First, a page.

Charles Darwin University

CDU eSpace
Institutional Repository

 
CDU Staff and Student only
 

Using short-term measures of behaviour to estimate long-term fitness of southern elephant seals

New, Leslie F., Clark, James S., Costa, Daniel P., Fleishman, E., Hindell, Mark A., Klanjscek, T., Lusseau, D., Kraus, S., McMahon, Clive R., Robinson, Patrick W., Schick, Robert S., Schwarz, L. K., Simmons, Samantha E., Thomas, Len, Tyack, P. and Harwood, John (2014). Using short-term measures of behaviour to estimate long-term fitness of southern elephant seals. Marine Ecology Progress Series,496:99-108.

Document type: Journal Article
Citation counts: Scopus Citation Count Cited 1 times in Scopus Article | Citations
Altmetric Score Altmetric Score is 7
Google Scholar Search Google Scholar

IRMA ID 84376995xPUB24
Title Using short-term measures of behaviour to estimate long-term fitness of southern elephant seals
Author New, Leslie F.
Clark, James S.
Costa, Daniel P.
Fleishman, E.
Hindell, Mark A.
Klanjscek, T.
Lusseau, D.
Kraus, S.
McMahon, Clive R.
Robinson, Patrick W.
Schick, Robert S.
Schwarz, L. K.
Simmons, Samantha E.
Thomas, Len
Tyack, P.
Harwood, John
Journal Name Marine Ecology Progress Series
Publication Date 2014
Volume Number 496
ISSN 0171-8630   (check CDU catalogue  open catalogue search in new window)
Scopus ID 2-s2.0-84893418395
Start Page 99
End Page 108
Total Pages 10
Place of Publication Germany
Publisher Inter-Research
HERDC Category C1 - Journal Article (DIISR)
Abstract Environmental changes (a type of disturbance) are altering the habitat of southern elephant seals Mirounga leonina, an apex marine predator in the Southern Ocean. As a result, individuals may shift their behaviour, spending more time in transit and less time foraging. The effects of these sublethal changes in behaviour can accumulate, indirectly impacting lifetime fitness through changes in individual survival and reproduction. If a sufficient proportion of the population is affected, the probability of population persistence will be altered. We used data from long-term telemetry studies of female elephant seals at Macquarie Island, Australia, to model the effect of behaviour on the seals' health (i.e. all internal factors that affect homeostasis). Through simulation, we investigated the effect of increasing periods of behavioural shifts, quantifying how the exclusion of maternal southern elephant seals from foraging habitat may affect their health, offspring survival, individual fitness and population growth rate. A long period of altered behaviour (>50% of an average foraging trip at sea) in 1 yr resulted in a small (0.4%) decline in population size the following year. However, a persistent disruption (e.g. 30 yr), caused for example by the long-term effects of climate change, could result in a 0.3% decline in individual fitness and a 10% decline in population size. Our approach to estimating the long-term population effects of short-term changes in individual behaviour can be generalised to include physiological effects and other causes of behavioural and physiological disruption, such as anthropogenic disturbance, for any species.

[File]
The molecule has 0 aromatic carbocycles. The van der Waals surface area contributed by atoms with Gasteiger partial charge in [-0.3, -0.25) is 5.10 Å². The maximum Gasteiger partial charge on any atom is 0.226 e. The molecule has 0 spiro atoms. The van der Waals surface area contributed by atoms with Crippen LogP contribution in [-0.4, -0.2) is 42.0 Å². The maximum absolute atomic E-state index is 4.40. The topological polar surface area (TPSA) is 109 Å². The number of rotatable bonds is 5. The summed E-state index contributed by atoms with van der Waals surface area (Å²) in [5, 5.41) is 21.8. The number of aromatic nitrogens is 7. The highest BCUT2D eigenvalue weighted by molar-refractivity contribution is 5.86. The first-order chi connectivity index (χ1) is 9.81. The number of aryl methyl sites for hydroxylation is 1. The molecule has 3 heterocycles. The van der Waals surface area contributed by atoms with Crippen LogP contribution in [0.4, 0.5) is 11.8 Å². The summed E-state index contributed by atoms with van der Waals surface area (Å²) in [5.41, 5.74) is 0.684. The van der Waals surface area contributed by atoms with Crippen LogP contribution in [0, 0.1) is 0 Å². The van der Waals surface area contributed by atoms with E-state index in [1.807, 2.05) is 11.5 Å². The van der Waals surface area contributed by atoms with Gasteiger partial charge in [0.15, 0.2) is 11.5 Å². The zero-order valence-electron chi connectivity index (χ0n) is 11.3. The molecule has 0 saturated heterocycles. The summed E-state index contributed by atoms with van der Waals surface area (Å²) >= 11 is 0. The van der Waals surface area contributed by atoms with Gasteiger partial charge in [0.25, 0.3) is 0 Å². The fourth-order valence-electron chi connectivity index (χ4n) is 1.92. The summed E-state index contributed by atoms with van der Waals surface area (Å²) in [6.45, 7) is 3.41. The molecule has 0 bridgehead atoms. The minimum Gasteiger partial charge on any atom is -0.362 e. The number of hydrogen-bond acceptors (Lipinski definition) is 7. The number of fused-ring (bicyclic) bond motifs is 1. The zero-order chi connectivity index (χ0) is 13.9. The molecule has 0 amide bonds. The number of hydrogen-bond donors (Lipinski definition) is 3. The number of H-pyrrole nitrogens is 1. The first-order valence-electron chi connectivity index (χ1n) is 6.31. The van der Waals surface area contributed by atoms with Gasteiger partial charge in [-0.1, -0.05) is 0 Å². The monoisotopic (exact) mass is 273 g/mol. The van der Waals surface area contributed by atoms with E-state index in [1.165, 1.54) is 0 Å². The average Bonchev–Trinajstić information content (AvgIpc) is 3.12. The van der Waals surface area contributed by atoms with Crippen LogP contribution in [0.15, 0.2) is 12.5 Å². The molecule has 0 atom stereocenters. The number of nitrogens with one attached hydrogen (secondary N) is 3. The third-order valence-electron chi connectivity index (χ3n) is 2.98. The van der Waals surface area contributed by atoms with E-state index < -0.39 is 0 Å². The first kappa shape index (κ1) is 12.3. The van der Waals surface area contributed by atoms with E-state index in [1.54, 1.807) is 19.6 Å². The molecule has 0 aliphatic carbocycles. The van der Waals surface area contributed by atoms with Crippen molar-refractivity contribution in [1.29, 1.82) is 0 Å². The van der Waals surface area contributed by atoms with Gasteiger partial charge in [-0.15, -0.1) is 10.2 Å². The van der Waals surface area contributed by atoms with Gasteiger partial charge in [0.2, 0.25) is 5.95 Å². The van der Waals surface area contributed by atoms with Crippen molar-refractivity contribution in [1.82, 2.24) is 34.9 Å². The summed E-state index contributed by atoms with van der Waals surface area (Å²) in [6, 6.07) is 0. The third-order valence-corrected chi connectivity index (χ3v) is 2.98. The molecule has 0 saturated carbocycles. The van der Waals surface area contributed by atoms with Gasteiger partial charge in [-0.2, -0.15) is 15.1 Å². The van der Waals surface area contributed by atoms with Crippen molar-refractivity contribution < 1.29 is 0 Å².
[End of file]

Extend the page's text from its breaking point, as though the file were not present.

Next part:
Keywords Kalman filter
Mirounga leonina
Population consequences of disturbance
State-space model
Telemetry data
DOI http://dx.doi.org/10.3354/meps10547   (check subscription with CDU E-Gateway service for CDU Staff and Students  check subscription with CDU E-Gateway in new window)
Additional Notes Copyright by Inter-Research New LF, Clark JS, Costa DP, Fleishman E and others (2014) Using short-term measures of behaviour to estimate long-term fitness of southern elephant seals. Mar Ecol Prog Ser 496:99-108
 
Versions
Version Filter Type
Access Statistics: 43 Abstract Views  -  Detailed Statistics
Created: Fri, 29 Aug 2014, 16:11:53 CST by Anthony Hornby